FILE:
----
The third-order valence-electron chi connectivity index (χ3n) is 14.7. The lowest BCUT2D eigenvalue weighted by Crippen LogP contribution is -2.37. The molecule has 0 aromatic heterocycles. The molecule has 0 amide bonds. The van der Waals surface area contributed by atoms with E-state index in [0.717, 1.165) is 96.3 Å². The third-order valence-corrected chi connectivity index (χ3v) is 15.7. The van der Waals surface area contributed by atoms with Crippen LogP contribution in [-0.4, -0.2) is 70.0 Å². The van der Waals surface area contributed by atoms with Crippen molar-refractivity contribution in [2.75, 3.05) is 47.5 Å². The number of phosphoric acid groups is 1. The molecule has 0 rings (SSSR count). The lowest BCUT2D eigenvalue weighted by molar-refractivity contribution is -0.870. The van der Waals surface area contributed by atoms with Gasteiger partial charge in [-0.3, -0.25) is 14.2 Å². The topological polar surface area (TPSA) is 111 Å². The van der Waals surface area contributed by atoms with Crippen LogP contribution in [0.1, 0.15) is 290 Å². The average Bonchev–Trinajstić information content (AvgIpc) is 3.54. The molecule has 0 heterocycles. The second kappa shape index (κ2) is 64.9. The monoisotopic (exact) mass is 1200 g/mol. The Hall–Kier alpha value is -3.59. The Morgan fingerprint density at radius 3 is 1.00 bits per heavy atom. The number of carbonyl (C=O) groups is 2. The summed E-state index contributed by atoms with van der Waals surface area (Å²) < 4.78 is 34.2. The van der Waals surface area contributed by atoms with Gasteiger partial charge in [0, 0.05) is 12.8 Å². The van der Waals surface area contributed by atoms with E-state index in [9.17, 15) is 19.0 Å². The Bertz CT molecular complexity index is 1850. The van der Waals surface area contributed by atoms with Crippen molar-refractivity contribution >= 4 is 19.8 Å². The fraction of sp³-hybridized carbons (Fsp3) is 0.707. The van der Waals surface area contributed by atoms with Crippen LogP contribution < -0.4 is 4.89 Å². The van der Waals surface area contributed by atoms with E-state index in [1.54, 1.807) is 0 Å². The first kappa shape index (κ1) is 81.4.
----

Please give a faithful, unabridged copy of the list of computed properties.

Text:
The third-order valence-electron chi connectivity index (χ3n) is 14.7. The lowest BCUT2D eigenvalue weighted by Crippen LogP contribution is -2.37. The molecule has 0 aromatic heterocycles. The molecule has 0 amide bonds. The van der Waals surface area contributed by atoms with E-state index in [0.717, 1.165) is 96.3 Å². The third-order valence-corrected chi connectivity index (χ3v) is 15.7. The van der Waals surface area contributed by atoms with Crippen LogP contribution in [-0.4, -0.2) is 70.0 Å². The van der Waals surface area contributed by atoms with Crippen molar-refractivity contribution in [2.75, 3.05) is 47.5 Å². The number of phosphoric acid groups is 1. The molecule has 0 rings (SSSR count). The lowest BCUT2D eigenvalue weighted by molar-refractivity contribution is -0.870. The van der Waals surface area contributed by atoms with Gasteiger partial charge in [-0.3, -0.25) is 14.2 Å². The topological polar surface area (TPSA) is 111 Å². The van der Waals surface area contributed by atoms with Crippen LogP contribution in [0.1, 0.15) is 290 Å². The average Bonchev–Trinajstić information content (AvgIpc) is 3.54. The molecule has 0 heterocycles. The second kappa shape index (κ2) is 64.9. The monoisotopic (exact) mass is 1200 g/mol. The Hall–Kier alpha value is -3.59. The Morgan fingerprint density at radius 3 is 1.00 bits per heavy atom. The number of carbonyl (C=O) groups is 2. The summed E-state index contributed by atoms with van der Waals surface area (Å²) < 4.78 is 34.2. The van der Waals surface area contributed by atoms with Gasteiger partial charge in [0, 0.05) is 12.8 Å². The van der Waals surface area contributed by atoms with E-state index in [9.17, 15) is 19.0 Å². The Bertz CT molecular complexity index is 1850. The van der Waals surface area contributed by atoms with Crippen molar-refractivity contribution >= 4 is 19.8 Å². The fraction of sp³-hybridized carbons (Fsp3) is 0.707. The van der Waals surface area contributed by atoms with Crippen LogP contribution < -0.4 is 4.89 Å². The van der Waals surface area contributed by atoms with E-state index in [1.54, 1.807) is 0 Å². The first kappa shape index (κ1) is 81.4.